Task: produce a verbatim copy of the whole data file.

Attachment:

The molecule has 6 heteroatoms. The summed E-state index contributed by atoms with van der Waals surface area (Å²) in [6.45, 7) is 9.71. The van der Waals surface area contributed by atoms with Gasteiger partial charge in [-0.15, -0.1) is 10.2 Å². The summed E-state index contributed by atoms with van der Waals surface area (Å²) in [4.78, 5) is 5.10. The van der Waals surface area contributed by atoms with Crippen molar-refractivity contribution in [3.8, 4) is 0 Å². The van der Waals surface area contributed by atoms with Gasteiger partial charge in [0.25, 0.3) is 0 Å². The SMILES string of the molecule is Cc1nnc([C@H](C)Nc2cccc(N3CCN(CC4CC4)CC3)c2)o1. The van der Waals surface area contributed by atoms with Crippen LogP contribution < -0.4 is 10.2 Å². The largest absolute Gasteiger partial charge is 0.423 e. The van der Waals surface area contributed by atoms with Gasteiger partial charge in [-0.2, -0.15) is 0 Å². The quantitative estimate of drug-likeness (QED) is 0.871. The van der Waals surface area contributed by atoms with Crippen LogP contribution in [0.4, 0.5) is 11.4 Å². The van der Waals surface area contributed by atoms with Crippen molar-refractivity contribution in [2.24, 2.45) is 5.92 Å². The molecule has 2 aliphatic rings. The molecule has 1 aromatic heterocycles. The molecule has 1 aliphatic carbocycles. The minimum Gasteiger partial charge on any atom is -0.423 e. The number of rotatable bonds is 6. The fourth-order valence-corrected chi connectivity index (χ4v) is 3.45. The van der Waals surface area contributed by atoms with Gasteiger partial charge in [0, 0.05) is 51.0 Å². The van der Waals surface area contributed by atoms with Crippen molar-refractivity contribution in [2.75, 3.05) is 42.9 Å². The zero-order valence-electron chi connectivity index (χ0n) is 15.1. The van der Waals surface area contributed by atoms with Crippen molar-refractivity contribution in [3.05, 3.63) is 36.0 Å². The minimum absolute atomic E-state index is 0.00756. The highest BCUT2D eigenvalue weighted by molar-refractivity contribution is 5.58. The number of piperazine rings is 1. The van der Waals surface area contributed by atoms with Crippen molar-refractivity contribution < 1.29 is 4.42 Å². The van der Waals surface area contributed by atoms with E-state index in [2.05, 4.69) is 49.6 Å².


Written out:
The molecule has 6 heteroatoms. The summed E-state index contributed by atoms with van der Waals surface area (Å²) in [6.45, 7) is 9.71. The van der Waals surface area contributed by atoms with Gasteiger partial charge in [-0.15, -0.1) is 10.2 Å². The summed E-state index contributed by atoms with van der Waals surface area (Å²) in [4.78, 5) is 5.10. The van der Waals surface area contributed by atoms with Crippen molar-refractivity contribution in [3.8, 4) is 0 Å². The van der Waals surface area contributed by atoms with Gasteiger partial charge in [0.25, 0.3) is 0 Å². The SMILES string of the molecule is Cc1nnc([C@H](C)Nc2cccc(N3CCN(CC4CC4)CC3)c2)o1. The van der Waals surface area contributed by atoms with Crippen LogP contribution < -0.4 is 10.2 Å². The largest absolute Gasteiger partial charge is 0.423 e. The van der Waals surface area contributed by atoms with Gasteiger partial charge in [-0.2, -0.15) is 0 Å². The quantitative estimate of drug-likeness (QED) is 0.871. The van der Waals surface area contributed by atoms with Crippen LogP contribution in [0.4, 0.5) is 11.4 Å². The van der Waals surface area contributed by atoms with Crippen molar-refractivity contribution in [2.24, 2.45) is 5.92 Å². The molecule has 2 aliphatic rings. The molecule has 1 aromatic heterocycles. The molecule has 1 aliphatic carbocycles. The minimum Gasteiger partial charge on any atom is -0.423 e. The number of rotatable bonds is 6. The fourth-order valence-corrected chi connectivity index (χ4v) is 3.45. The van der Waals surface area contributed by atoms with Gasteiger partial charge in [0, 0.05) is 51.0 Å². The van der Waals surface area contributed by atoms with Crippen molar-refractivity contribution in [2.75, 3.05) is 42.9 Å². The zero-order valence-electron chi connectivity index (χ0n) is 15.1. The van der Waals surface area contributed by atoms with Crippen molar-refractivity contribution in [3.05, 3.63) is 36.0 Å². The minimum absolute atomic E-state index is 0.00756. The highest BCUT2D eigenvalue weighted by molar-refractivity contribution is 5.58. The number of piperazine rings is 1. The van der Waals surface area contributed by atoms with Crippen molar-refractivity contribution < 1.29 is 4.42 Å². The van der Waals surface area contributed by atoms with E-state index in [2.05, 4.69) is 49.6 Å².